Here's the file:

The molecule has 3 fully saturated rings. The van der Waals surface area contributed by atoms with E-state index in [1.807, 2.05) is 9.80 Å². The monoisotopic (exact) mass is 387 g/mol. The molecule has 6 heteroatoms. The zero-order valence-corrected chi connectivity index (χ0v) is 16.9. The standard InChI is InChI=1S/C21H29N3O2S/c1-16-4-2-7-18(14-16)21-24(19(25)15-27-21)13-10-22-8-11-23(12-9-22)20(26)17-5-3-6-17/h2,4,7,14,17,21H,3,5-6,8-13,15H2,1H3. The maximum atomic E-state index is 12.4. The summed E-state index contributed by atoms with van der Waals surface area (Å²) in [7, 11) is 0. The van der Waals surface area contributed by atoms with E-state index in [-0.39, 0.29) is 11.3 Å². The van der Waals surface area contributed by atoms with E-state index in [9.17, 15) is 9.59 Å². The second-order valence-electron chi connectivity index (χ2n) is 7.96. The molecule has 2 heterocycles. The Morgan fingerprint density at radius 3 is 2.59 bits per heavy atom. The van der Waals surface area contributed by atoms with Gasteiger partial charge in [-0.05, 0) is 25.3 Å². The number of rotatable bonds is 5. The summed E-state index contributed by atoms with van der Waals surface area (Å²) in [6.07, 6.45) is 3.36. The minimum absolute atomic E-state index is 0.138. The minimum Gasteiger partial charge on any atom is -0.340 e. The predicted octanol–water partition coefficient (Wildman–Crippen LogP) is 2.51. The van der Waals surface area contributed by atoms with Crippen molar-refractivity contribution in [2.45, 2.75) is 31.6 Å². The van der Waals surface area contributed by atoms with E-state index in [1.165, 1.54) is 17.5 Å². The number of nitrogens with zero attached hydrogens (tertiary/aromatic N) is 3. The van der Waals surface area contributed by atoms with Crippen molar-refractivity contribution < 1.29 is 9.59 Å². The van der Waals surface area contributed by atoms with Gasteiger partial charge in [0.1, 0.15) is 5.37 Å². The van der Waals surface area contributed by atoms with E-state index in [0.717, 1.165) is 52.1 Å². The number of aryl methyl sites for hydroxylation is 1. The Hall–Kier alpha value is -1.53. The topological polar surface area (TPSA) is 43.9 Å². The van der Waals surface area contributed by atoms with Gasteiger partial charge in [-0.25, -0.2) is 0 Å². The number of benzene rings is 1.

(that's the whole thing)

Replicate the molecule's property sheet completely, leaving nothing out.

The molecule has 3 fully saturated rings. The van der Waals surface area contributed by atoms with E-state index in [1.807, 2.05) is 9.80 Å². The monoisotopic (exact) mass is 387 g/mol. The molecule has 6 heteroatoms. The zero-order valence-corrected chi connectivity index (χ0v) is 16.9. The standard InChI is InChI=1S/C21H29N3O2S/c1-16-4-2-7-18(14-16)21-24(19(25)15-27-21)13-10-22-8-11-23(12-9-22)20(26)17-5-3-6-17/h2,4,7,14,17,21H,3,5-6,8-13,15H2,1H3. The maximum atomic E-state index is 12.4. The summed E-state index contributed by atoms with van der Waals surface area (Å²) in [7, 11) is 0. The van der Waals surface area contributed by atoms with E-state index in [-0.39, 0.29) is 11.3 Å². The van der Waals surface area contributed by atoms with E-state index in [9.17, 15) is 9.59 Å². The second-order valence-electron chi connectivity index (χ2n) is 7.96. The molecule has 2 heterocycles. The Morgan fingerprint density at radius 3 is 2.59 bits per heavy atom. The van der Waals surface area contributed by atoms with Gasteiger partial charge in [-0.05, 0) is 25.3 Å². The number of rotatable bonds is 5. The summed E-state index contributed by atoms with van der Waals surface area (Å²) in [6.07, 6.45) is 3.36. The minimum absolute atomic E-state index is 0.138. The minimum Gasteiger partial charge on any atom is -0.340 e. The predicted octanol–water partition coefficient (Wildman–Crippen LogP) is 2.51. The van der Waals surface area contributed by atoms with Crippen molar-refractivity contribution in [2.45, 2.75) is 31.6 Å². The van der Waals surface area contributed by atoms with E-state index in [1.165, 1.54) is 17.5 Å². The number of nitrogens with zero attached hydrogens (tertiary/aromatic N) is 3. The van der Waals surface area contributed by atoms with Crippen molar-refractivity contribution < 1.29 is 9.59 Å². The van der Waals surface area contributed by atoms with Gasteiger partial charge in [0.1, 0.15) is 5.37 Å². The van der Waals surface area contributed by atoms with E-state index in [0.717, 1.165) is 52.1 Å². The number of aryl methyl sites for hydroxylation is 1. The Hall–Kier alpha value is -1.53. The topological polar surface area (TPSA) is 43.9 Å². The van der Waals surface area contributed by atoms with Gasteiger partial charge in [-0.25, -0.2) is 0 Å². The number of benzene rings is 1.